No secret identities; empowered women; lame villains (except Loki!); more tell-tale signs
It might sound strange to say about a series that has produced some of the most popular superhero films ever, but a Marvel Studios film doesn't spend much time having fun with superpowers. Thor can control the weather, but he mostly hits people with his hammer and because the Thor films toss out the idea of a human alter ego, they also prune out some of Mjolnir's more outlandish transformative enchantments. (It's basically Boomerang Excalibur.) The third Iron Man film had a lot of fun with Tony's new remote suit, but it also sent the hero on an armor-free mission, the equivalent of one of those 007 movies where Bond goes on the run. Pretty much every Marvel movie comes down to a slugfest between two human beings with roughly equal superstrength, although sometimes it comes down to a bad guy firing some really powerful ray at the good guy.
Supervillains who in comic book form had highly specific superpowers usually get depowered (bye-bye, Mandarin's Rings!) or granted a myriad assortment of super-skills (see: Loki's skill-set grab bag: Telekinesis, telepathic projection, semi-invulnerability…or just see all the Asgardians). More generally, the Marvel Studios films take place in a world where superpowers are often quite tenuous. In The Avengers, Loki uses the Tesseract to mind-control several S.H.I.E.L.D. agents, and Hawkeye gets cured of mind control via excessive punching.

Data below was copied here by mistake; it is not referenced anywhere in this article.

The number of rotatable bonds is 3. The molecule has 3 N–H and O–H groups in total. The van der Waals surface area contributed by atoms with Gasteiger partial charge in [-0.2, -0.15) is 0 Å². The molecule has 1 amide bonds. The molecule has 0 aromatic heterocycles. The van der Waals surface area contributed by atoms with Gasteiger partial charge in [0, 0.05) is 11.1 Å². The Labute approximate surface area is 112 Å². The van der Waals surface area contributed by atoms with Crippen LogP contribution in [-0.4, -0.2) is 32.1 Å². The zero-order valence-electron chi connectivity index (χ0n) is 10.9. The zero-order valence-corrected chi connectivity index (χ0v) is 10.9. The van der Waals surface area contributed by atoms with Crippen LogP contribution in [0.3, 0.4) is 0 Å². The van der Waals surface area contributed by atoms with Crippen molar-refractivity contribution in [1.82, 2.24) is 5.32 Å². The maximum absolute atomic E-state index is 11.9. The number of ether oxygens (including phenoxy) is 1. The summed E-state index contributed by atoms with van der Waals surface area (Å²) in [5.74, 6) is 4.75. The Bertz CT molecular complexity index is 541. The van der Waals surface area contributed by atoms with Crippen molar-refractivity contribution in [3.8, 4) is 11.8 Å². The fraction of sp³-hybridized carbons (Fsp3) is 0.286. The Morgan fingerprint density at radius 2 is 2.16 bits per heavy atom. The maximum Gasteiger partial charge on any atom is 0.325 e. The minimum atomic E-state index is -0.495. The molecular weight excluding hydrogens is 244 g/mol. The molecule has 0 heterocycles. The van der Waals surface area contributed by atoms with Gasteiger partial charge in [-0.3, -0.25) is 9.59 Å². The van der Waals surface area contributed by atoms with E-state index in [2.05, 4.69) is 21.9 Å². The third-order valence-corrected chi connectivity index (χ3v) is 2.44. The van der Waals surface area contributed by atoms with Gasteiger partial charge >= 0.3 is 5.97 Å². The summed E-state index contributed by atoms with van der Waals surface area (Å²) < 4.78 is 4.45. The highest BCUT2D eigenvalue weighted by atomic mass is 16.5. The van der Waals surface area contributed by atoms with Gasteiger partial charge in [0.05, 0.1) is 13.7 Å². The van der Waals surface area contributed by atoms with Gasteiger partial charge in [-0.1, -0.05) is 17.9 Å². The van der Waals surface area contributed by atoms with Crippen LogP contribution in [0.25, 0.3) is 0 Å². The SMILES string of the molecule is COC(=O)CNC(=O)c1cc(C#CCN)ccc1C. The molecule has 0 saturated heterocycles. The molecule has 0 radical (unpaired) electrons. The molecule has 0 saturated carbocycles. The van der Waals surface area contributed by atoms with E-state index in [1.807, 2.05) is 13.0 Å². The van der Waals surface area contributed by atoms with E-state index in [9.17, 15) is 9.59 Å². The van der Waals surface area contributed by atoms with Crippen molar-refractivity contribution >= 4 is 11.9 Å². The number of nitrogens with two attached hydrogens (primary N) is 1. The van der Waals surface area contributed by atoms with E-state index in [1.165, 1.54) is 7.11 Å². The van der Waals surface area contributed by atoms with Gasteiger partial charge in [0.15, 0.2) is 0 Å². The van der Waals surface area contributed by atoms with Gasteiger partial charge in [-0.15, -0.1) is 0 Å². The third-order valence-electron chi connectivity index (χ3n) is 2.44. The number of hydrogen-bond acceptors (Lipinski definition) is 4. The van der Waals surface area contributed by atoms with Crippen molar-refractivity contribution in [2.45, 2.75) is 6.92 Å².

This marks a notable contrast to the other major Marvel superhero franchises, like Spider-Man, where barely two seconds pass without the character climbing up a building or throwing webbing at someone, or X-Men, the later films of which feel a bit like The Wacky Superpower Variety Hour. Cynically, you might suspect that the lack of emphasis on specific superpowers is partially because of those other franchises. The Marvel Cinematic Universe is a universe assembled out of financial necessity: The studio doesn't own the X-Men, which means it also doesn't really own the concept of mutants, which means that Agents of S.H.I.E.L.D. has to carefully tiptoe around the notion of superpowered people emerging everywhere. (Also problematic: With an estimated twenty kamillion characters, the X-Men may have stolen all the good powers and most of the bad ones, too.)
Less cynically, you might point out that Marvel Studios started making superhero movies almost a decade into the superhero-movie era: The point at which everyone had seen a man fly (or web-swing) for a long time. The company's films spend more time on character-building than on power-demonstrating. Most of the best bits in Avengers are just long dialogue scenes between the characters, which is not something you can say about Man of Steel.
Image Credit: Zade Rosenthal/Marvel Studios